EasyJet fined for refusing to allow disabled customer to board aircraft

EasyJet fined for refusing to allow disabled customer to board aircraft

EasyJet was reportedly fined €60,000 by a French court yesterday for having refused to allow a disabled passenger to board for “security” reasons.

The criminal court in Bayonne, southern France heard that staff at the budget carrier denied boarding for Joseph Etcheveste, 55, in Biarritz in July 2010 because he was “unaccompanied”.

“EasyJet refused to let my client board because it deemed there were security problems. They still have not been able to explain what they were,” said his lawyer Anne-Marie Mendiboure.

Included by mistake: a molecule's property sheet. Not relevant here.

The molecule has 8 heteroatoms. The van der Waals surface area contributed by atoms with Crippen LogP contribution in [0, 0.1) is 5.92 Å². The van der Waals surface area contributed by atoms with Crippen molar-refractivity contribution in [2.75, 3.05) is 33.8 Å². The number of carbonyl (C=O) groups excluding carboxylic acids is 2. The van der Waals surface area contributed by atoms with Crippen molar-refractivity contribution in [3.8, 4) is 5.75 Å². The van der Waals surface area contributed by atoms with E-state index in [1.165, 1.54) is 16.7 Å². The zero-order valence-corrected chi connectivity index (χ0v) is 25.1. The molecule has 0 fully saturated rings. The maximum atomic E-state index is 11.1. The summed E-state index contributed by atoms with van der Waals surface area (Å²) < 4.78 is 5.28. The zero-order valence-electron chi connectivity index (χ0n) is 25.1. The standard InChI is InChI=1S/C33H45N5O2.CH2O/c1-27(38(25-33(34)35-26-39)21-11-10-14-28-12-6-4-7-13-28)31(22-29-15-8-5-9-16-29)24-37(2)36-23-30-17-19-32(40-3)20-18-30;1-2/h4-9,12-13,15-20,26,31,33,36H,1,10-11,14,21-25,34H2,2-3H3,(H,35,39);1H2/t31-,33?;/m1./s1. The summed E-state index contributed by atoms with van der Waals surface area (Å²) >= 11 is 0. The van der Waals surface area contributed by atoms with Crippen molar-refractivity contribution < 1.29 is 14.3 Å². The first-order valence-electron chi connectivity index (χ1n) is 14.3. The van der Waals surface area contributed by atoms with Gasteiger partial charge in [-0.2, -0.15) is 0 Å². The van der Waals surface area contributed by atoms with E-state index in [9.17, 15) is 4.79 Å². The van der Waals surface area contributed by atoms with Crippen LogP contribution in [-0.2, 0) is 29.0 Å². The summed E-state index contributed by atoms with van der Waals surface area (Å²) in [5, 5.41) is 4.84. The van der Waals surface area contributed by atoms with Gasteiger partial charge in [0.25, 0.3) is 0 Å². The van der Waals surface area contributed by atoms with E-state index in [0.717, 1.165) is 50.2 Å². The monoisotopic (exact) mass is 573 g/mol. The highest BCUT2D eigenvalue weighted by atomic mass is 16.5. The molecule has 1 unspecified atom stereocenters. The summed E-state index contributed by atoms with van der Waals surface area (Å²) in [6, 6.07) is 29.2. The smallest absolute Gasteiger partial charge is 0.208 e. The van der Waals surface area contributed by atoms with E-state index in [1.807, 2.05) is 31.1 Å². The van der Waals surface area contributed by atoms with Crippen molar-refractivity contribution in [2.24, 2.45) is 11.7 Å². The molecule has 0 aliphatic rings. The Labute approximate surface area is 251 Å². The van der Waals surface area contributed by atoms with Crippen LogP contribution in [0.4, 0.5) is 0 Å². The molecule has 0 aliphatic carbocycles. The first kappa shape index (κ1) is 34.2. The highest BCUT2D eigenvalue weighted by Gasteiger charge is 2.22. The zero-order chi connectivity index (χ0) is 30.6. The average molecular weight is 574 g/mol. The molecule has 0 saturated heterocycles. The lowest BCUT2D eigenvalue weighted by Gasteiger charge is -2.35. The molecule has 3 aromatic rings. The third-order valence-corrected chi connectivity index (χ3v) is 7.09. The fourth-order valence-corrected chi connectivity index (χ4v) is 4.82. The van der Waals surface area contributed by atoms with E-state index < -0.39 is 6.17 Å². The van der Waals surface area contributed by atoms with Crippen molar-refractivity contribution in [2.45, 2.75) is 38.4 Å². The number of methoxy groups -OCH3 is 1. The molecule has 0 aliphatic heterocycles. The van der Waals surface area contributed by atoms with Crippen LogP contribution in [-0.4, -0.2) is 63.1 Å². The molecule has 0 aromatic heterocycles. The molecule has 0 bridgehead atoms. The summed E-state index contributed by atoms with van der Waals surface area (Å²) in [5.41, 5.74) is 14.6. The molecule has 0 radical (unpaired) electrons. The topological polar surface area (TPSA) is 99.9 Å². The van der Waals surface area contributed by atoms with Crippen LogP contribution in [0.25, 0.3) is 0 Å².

The carrier was previously fined €70,000 in December 2015 for refusing access to three people with disabilities for the same reasons.

There were also similar rulings in the two previous years, The Guardian reported. The airline said it had merely imposed “internal rules”.

Etcheveste was an associate of former Basque separatist leader Philippe Bidart and was partially paralysed when he was shot in the spine as he was being arrested by French police in 1987.

EasyJet lawyer Maud Marian told the AFP news agency she was not surprised at the court judgement while stressing that the airline “never intended to discriminate against the plaintiff” and was unlikely to appeal the decision.

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